Normal Cholosterol Ranges

Normal Cholosterol RangesThe usual term, which is used for the description of high blood cholesterol and high level of blood triglycerides is hyperlipidemia. To avoid hyperlipidemia it’s rather important for you to constantly consult your physician, who would monitor the LDL and HDL cholesterol levels. Regular monitoring will give your physician all necessary information and state your risk for cardiovascular disease. Thus you could take all necessary measures to prevent it.


Scientists do not give a single number, which precisely represents the norm of cholesterol level in the blood. But still they state that normal ranges are:

1) Total Cholesterol: less than 200 mg/dL
2) LDL: 100 mg/dL to 129 mg/dL
3) HDL: more than 40 mg/dL
4) Triglycerides: 100 mg/dL to 150 mg/dL.

It should be taken into account that the mentioned normal ranges are rather unstable, because they are changing with age. If the normal level of LDL of a 25-year-old is 160 mg/dL, for a 75-year-old it would be too small.
That is why the American Heart Association and the National Cholesterol Education Program have tried to establish a sort of measures, which would pass each person, no matter how old he or she is. Regarding LDL Cholesterol Levels in the blood scientists distinguish 5 of them: 1) optimal (less than 100 mg/dL), 2) near optimal (from 100 to 129 mg/dL), 3) borderline high (from 130 to 159 mg/dL), 4) high (160 to 189 mg/dL), 5) very high (more than 190 mg/dL). At the same time HDL Cholesterol Levels fall into 1) low (for men – less than 40 mg/dL; for women – less than 50 mg/dL) and 2) high (more than 60 mg/dL for both men and women). The desirable total level of cholesterol in the blood is less than 200 mg/dL. If the concentration of cholesterol in the blood is greater than 240 mg/dL, it is considered to be high. Besides, there are 6 levels of Triglyceride concentration in the blood: 1) ideal (less than 100 mg/dL), normal (from 100 to 150 mg/dL), borderline high (from 150 to 200 mg/dL), high (from 200 to 500 mg/dL), very high (from 500 to 1000 mg/dL) and extreme (more than 1000 mg/dL).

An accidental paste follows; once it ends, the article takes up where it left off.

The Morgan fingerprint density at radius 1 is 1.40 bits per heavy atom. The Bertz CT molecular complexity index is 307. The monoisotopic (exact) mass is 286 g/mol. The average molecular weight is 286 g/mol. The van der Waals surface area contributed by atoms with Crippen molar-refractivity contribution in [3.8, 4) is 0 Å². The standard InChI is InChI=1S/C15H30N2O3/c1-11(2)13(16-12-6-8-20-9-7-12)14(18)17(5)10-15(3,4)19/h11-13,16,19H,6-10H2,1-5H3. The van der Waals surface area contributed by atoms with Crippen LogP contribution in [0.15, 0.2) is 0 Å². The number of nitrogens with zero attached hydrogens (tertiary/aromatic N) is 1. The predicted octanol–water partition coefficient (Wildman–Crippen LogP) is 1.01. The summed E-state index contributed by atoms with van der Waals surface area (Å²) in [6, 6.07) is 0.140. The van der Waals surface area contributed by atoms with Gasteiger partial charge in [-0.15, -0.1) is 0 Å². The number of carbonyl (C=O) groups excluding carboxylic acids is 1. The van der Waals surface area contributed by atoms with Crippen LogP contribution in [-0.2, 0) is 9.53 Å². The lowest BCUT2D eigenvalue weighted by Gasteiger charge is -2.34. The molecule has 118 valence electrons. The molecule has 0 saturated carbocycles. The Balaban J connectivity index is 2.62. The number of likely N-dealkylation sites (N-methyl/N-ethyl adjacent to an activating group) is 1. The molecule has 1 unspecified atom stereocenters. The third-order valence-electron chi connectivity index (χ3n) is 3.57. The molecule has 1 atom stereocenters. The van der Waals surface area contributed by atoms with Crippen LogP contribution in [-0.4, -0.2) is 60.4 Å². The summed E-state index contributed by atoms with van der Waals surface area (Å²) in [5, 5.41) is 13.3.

Usually it is recommended for all people over 20 to have their cholesterol measured at least once in 5 years. The most effective way to measure your cholesterol level is by a so called lipid panel, a specific blood test. Patients are as a rule asked not to eat fat foods and drink alcohol before the test, because the results may be not precise.